Ten Days in The Devil’s Asshole

The body dysmorphia of heat

Darling, pour me a whisper…

Every couple years in the Valley we are visited by a fortnight of heat, unrelenting, merciless.  Usually around Labor Day.  A high pressure system rolls in, then sits on you and sits on you and sits on you, burning the leaves off the trees, browning the succulents, killing the grass, yellowing the bamboo, refusing to relent until your spirit breaks.

The kind of heat to quote Raymond Chandler, meek little wives feel the edge of the carving knife and study their husbands’ necks.

There’s a ridiculous saying about the Valley:  Ten degrees warmer here. Nonsense. If the beach is 72° with a marine layer in the morning, Hollywood is 85° and balmy. Van Nuys is 107° and barely cools off at night. The Valley might as well be in Nevada.

The class structure is never more evident than during a heat wave.  The gentry enjoy a different climate entirely. To know that in the abstract is one thing, to have the ugly truth sweated from you like a peasant is another.

Darling, pour me a whisper is Mrs. U’s antidote to class discomforts and I reach for some chilled rose, from Paso Robles, where we briefly stopped earlier in August. Leaving the car was like stepping into an air fryer. Walking two blocks to the tasting room my skin began crisping. Like chickens escaping a rotisserie we collapsed upon air conditioned stools and panted for water.

Paso Robles is bone dry, perhaps the most inhospitable location in California for viticulture and yet they are overrun with vineyards fed from aquifers.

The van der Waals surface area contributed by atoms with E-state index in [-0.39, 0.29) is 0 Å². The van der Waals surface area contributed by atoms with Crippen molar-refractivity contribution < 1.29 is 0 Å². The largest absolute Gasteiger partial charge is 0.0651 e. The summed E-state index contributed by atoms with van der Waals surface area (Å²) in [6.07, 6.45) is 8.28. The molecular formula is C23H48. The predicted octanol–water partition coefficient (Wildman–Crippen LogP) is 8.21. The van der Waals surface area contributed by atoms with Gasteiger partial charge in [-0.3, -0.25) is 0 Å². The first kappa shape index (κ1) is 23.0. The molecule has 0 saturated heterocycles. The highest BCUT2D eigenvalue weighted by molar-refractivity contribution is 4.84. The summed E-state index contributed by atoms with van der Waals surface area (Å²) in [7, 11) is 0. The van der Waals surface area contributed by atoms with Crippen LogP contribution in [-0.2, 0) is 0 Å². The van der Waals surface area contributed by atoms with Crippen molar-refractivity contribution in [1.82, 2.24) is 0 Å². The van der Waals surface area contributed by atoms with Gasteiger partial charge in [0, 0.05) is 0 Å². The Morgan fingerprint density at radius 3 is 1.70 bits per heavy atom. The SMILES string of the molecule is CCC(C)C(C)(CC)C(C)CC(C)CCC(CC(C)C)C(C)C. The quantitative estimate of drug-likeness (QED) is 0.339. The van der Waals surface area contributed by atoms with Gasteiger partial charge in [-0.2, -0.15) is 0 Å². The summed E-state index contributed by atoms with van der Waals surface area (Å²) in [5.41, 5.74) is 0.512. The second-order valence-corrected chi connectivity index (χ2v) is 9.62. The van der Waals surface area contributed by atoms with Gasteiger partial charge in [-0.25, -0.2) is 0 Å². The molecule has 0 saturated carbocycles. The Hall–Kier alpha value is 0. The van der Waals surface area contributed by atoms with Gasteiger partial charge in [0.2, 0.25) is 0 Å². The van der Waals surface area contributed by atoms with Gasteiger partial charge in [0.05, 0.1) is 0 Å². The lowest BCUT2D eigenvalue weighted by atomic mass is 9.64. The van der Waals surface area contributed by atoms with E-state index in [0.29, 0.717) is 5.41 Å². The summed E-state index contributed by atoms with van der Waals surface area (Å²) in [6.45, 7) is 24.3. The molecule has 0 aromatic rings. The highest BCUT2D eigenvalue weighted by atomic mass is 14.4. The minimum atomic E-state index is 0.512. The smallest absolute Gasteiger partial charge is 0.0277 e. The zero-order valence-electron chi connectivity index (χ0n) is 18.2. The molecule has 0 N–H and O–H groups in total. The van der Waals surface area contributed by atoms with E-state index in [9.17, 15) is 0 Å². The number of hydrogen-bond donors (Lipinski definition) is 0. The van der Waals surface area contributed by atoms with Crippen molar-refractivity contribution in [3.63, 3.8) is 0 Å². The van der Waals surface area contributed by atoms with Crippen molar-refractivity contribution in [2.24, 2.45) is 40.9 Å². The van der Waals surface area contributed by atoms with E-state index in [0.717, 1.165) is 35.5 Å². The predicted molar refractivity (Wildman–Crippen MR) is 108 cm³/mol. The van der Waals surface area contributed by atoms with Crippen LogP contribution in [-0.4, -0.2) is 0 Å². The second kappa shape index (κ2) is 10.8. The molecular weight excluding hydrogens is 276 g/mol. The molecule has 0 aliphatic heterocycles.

We’re told to let our yards die and not to flush after we pee while Big Grape has its giant straws in the earth.  Thirty-four gallons of water to produce one glass of wine, don’t you know.

And here we are in Van Nuys, air conditioners rattling, drinking a Paso appellation as a way of coping with nature’s wrath while failing to heed her limitations. It’s the California way.

I spent the week down in the crawlspace under the house wiring in new electrical circuits for my new service panel to create capacity for more square footage, more appliances, including, yes, more powerful air conditioning, in the assumption juice will always be available from the service feed snaking through the elm tree to the house. Normally a safe bet, but this year maybe not so much. What nation is more prudent and technically proficient than Germany? Yet they are facing a looming winter rationing heat.

We carry on as though the old paradigms were still operative, and for now they are. But at 107° you realize you are living at the co-terminus of fragility and misplaced certainty.  Everything works, but only because of the geo-engineering of the last century. The pipes and reservoirs and transmission lines of the Pat Brown era are fruits of a problem solving ethos which has fallen out of favor.

We could have sold in 2021 at the top of the market. We elected to double down on Los Angeles. Am I the ant or the grasshopper? Or to continue the chicken analogy, is it battery cage syndrome that keeps me here?

A new era begins…

Yesterday afternoon, in a severe mercy, clouds rolled in, dropping rain. But the thermometer stayed over 100º, like the tropics. Like Florida. Very un-Mediterranean.

Listen, Mrs. U said, and turned the fan off and scurried to the window like a child, watching the rivulets course down the pane with the wonder one would greet an unexpected snowfall.  The angry spell was breaking. The time before we would once again share a bed was reduced from days to hours.